[0086] The amount of energy delivered to the patient may also be varied by delivering a number of electrical pulses to the patient. The number of pulses is varied depending on the difference between the patient's actual heart rate and the target rate. For example, as shown by the curve 164 in FIG. 11, the greater the difference in heart rate (or difference in R-wave interval), the greater the number of pulses that are delivered to the patient in each period of stimulation. Per the example shown in FIG. 11, it is anticipated that the voltage of each pulse is constant (e.g., 1-20 volts as set in the device). The pulse width of each pulse is also constant (e.g., 0.1-0.5 ms as set in the device). As the electrical stimulus is synchronized with the P-wave, the number of pulses determined by the curve 164 may be spread evenly throughout the atrial refractory period, or alternatively may be set at a frequency to all occur within a portion of the refractory period, such as the initial part of the refractory period.

[0087] As to frequency, a device constructed in accordance with the present invention may implement an equation as follows: F stim = Actual Rate Target Rate × K + I

[0088] In the foregoing equation, K is a variable constant that can be increased if the actual rate exceeds the target rate and the amount of vagal stimulation is ineffective in lowering the actual rate toward the target rate. The variable constant I represents a starting frequency.

[0089]FIG. 12 illustrates another example of an embodiment of the invention that varies the duration of pulses in a pulse train to vary the amount of energy delivered in the stimulus. The curve 168 shown in FIG. 12 is approximately linear and demonstrates an increase in pulse duration commensurate with the difference between the patient's actual heart rate and the patient's target rate (or difference in actual to target R-wave interval). However, linear increase in pulse duration is not necessary and in fact a non-linear increase may be warranted. For the example shown in FIG. 12, it is anticipated that the voltage and number of pulses in the stimulus remain constant, though the number of pulses may be limited by the overall duration of the patient's atrial refractory period.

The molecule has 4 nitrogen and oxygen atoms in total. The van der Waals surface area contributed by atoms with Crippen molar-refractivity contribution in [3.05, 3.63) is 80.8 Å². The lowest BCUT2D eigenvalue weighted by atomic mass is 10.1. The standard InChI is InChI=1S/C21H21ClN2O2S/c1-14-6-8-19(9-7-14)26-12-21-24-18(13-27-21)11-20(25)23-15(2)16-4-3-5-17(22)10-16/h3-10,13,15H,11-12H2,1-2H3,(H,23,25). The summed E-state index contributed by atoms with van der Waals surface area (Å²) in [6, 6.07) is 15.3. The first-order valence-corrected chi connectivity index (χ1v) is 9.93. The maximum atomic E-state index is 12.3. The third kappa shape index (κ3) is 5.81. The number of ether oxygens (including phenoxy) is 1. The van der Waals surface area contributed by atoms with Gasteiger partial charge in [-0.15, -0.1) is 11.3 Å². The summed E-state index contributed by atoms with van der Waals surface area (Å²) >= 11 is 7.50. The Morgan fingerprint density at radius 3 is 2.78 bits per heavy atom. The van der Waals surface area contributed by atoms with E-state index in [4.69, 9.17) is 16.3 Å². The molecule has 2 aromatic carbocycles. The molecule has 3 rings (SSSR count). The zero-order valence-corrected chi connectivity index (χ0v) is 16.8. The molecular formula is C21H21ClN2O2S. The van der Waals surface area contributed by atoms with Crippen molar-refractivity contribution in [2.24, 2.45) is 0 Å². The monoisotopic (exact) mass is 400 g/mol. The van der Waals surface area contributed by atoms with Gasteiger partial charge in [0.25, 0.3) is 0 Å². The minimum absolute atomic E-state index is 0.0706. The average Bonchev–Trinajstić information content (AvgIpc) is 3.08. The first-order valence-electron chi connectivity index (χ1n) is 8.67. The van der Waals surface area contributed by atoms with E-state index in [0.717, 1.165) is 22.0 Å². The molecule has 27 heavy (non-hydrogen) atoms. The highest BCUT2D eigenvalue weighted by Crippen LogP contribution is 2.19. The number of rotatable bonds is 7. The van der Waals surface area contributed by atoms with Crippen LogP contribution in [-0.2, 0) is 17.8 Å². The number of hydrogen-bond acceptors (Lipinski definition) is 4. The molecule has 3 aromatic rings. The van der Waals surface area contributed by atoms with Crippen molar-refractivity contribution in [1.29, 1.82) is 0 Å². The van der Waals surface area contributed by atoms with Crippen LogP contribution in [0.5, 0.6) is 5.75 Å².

[0090] Because the present invention is directed to lowering the heart rate of a patient, it may be advantageous to further include circuitry for delivering pacing pulses to the patient. Unlike the present invention, a pacing pulse is designed to initiate a heart beat to maintain a desired minimum heart rate. Including pacing circuitry in the device 10 would act as a safety net in case the patient's heart rate dropped unreasonably below the set target rate for the patient. Cardiac pacing is a well-developed field of technology. The components and construction of pacing circuitry for use in the device 10 is within the ability of one of having ordinary skill in pacing art, and may use existing components of the device 10, such as the processor, pulse detection, and stimulator circuitry. For example, components of a conventional DDDR pacemaker, ICD, or biventricular pacemaker may be incorporated into the device 10 (or vice versa).